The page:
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Executive Order That Led To Japanese-American Internment Turns 75


This Feb. 10, 2017, photo shows Satsuki Ina at her home in Oakland, Calif. Ina was born behind barbed wire in a prison camp during World War II, the daughter of U.S. citizens forced from their home and locked up for years following Japan’s attack on Pearl Harbor.

This Feb. 10, 2017, photo shows Satsuki Ina at her home in Oakland, Calif. Ina was born behind barbed wire in a prison camp during World War II, the daughter of U.S. citizens forced from their home and locked up for years following Japan’s attack on Pearl Harbor.

Jeff Chiu/AP

On Feb. 19, 1942, President Roosevelt signed Executive Order 9066, which led to the forcible relocation of more than 100,000 people of Japanese descent — at least 70,000 of whom were American citizens — to internment camps.

Of the 10 detention centers in which Japanese-Americans were imprisoned, Tule Lake on the southern Oregon border was in many ways the most notorious. It was where the U.S. government kept those who had answered “no” to one of two questions on a loyalty questionnaire all internees filled out in 1943. Question number 27 asked whether men would be willing to serve in the U.S. armed forces. Question number 28 asked whether the internee would forswear loyalty to the Japanese emperor.

Satsuki Ina was born in the Tule Lake camp. “Think Out Loud” spoke to her in 2016 at the biannual gathering of internees and their families known as the Tule Lake Pilgrimage.

“This [questionnaire] posed a huge crisis for many people. The elders … were first generation immigrants who were not allowed to own land, or to become citizens … so they were afraid that they were going to be deported [no matter how they answered], and they didn’t want to split up the family. Because their children were born in America and they were American citizens.”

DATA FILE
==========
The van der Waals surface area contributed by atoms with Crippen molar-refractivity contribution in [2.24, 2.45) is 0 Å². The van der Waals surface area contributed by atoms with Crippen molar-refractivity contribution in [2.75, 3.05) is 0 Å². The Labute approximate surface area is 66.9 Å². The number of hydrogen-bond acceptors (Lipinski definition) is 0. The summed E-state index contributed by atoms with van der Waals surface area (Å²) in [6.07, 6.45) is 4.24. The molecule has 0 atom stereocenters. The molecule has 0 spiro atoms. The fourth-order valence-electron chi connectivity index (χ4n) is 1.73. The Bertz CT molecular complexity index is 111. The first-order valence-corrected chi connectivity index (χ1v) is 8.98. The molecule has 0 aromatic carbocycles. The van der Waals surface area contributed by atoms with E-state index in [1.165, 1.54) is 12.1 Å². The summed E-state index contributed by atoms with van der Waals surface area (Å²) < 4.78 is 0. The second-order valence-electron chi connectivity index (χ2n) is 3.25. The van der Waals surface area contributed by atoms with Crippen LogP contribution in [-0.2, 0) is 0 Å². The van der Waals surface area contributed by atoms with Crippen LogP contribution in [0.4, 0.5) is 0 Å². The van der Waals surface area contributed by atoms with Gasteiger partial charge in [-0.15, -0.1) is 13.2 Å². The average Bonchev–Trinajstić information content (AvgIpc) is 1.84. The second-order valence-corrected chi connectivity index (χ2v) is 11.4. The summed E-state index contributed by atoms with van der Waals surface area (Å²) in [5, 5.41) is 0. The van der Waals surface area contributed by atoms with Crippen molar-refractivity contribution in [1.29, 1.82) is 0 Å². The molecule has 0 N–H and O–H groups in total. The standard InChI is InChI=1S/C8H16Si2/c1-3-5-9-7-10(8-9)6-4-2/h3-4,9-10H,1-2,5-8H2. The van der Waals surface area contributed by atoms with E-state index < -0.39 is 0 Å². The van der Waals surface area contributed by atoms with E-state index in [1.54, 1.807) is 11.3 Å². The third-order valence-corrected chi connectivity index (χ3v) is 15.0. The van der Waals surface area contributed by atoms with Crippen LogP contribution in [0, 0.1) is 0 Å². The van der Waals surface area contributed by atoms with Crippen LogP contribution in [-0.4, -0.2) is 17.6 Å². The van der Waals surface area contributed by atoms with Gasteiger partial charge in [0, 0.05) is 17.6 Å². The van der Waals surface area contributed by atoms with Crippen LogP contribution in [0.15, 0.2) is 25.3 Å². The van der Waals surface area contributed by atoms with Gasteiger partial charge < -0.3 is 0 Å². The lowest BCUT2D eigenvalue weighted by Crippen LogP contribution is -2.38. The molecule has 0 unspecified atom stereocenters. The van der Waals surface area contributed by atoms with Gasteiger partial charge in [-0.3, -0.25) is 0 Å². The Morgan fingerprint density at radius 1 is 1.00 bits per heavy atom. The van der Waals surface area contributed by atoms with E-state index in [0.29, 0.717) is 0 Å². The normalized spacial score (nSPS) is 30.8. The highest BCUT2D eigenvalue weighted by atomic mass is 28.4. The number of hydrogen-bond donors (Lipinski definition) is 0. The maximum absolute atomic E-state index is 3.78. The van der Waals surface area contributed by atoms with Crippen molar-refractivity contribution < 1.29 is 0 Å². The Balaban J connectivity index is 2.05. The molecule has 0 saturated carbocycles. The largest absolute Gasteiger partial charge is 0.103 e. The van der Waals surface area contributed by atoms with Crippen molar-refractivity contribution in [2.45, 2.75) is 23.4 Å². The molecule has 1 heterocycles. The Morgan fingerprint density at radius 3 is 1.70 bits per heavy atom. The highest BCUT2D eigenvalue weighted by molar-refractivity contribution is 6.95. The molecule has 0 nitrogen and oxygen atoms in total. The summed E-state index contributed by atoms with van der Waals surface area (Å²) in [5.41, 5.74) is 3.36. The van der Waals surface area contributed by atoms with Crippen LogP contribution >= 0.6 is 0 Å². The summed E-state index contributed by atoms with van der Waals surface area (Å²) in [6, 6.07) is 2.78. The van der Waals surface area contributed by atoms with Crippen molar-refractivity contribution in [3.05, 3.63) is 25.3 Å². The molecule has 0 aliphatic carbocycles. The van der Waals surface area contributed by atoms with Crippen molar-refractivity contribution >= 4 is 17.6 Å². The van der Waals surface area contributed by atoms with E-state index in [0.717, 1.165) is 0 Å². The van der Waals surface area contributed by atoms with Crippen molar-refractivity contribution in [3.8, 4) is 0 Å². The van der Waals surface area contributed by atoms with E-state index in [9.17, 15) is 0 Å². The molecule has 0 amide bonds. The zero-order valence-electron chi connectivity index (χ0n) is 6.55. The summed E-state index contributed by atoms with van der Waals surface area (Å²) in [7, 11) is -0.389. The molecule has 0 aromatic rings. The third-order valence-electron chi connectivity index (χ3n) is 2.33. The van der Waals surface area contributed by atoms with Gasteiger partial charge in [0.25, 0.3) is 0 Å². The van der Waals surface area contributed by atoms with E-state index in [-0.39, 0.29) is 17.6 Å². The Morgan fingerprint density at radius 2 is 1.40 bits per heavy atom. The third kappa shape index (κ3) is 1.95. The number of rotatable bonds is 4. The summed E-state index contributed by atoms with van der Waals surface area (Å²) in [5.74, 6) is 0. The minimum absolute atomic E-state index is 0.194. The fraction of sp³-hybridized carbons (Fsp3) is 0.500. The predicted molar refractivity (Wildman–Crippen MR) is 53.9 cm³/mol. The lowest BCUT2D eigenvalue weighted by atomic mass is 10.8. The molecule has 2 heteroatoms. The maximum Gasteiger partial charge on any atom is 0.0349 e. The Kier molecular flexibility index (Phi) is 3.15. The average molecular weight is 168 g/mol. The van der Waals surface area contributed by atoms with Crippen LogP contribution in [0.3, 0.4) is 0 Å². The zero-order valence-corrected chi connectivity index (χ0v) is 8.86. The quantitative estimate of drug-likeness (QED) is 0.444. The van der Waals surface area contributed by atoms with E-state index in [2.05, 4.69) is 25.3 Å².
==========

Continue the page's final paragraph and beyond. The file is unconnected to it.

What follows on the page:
Satsuki Ina never heard that her parents had been in an internment camp until she was in college.

Satsuki Ina never heard that her parents had been in an internment camp until she was in college.

Sage Van Wing/OPB

Many people who simply refused to answer the questionnaire at all as protest of their treatment were also sent to Tule Lake and deemed disloyal to the U.S. government.

Ina’s parents did not speak about their experiences in Tule Lake when she was growing up. “Even people in our own community looked down on people who said no/no,” said Ina. “Anybody that was associated with Tule Lake was viewed as someone who could make the whole community look bad.”

Ina did not really begin learning about internment until 1988, when President Reagan signed the Civil Liberties Act, a formal apology and reparation that acknowledged internment was motivated by “racial prejudice, war hysteria and the failure of political leadership.”

Ina’s father kept a haiku poetry journal while he was incarcerated that she had translated after he died. That is how she learned everything she knows about his experiences during the war. “It was a constant poetry of pain,” she said.

“Think Out Loud” asked Ina what she would say to her father if he were still alive.

“I would want him to know that I’m respectful for the decisions he made and that I don’t feel any shame. I’m really grateful for what he was willing to endure on our behalf.”

Ina, who is a practicing psychotherapist, says many Japanese-Americans still suffer from the trauma of internment. “We know that trauma can be passed on intergenerationally,” says Ina. “The way it gets manifested for us is that we have to constantly prove that were worthy of being here, of even participating in this process.”

Ina says that much of the rhetoric of the 2016 election feels very familiar to people taking part in the Tule Lake Pilgrimage. “The ranting and fear mongering about a specific targeted group is exactly what was happening even before Pearl Harbor.”

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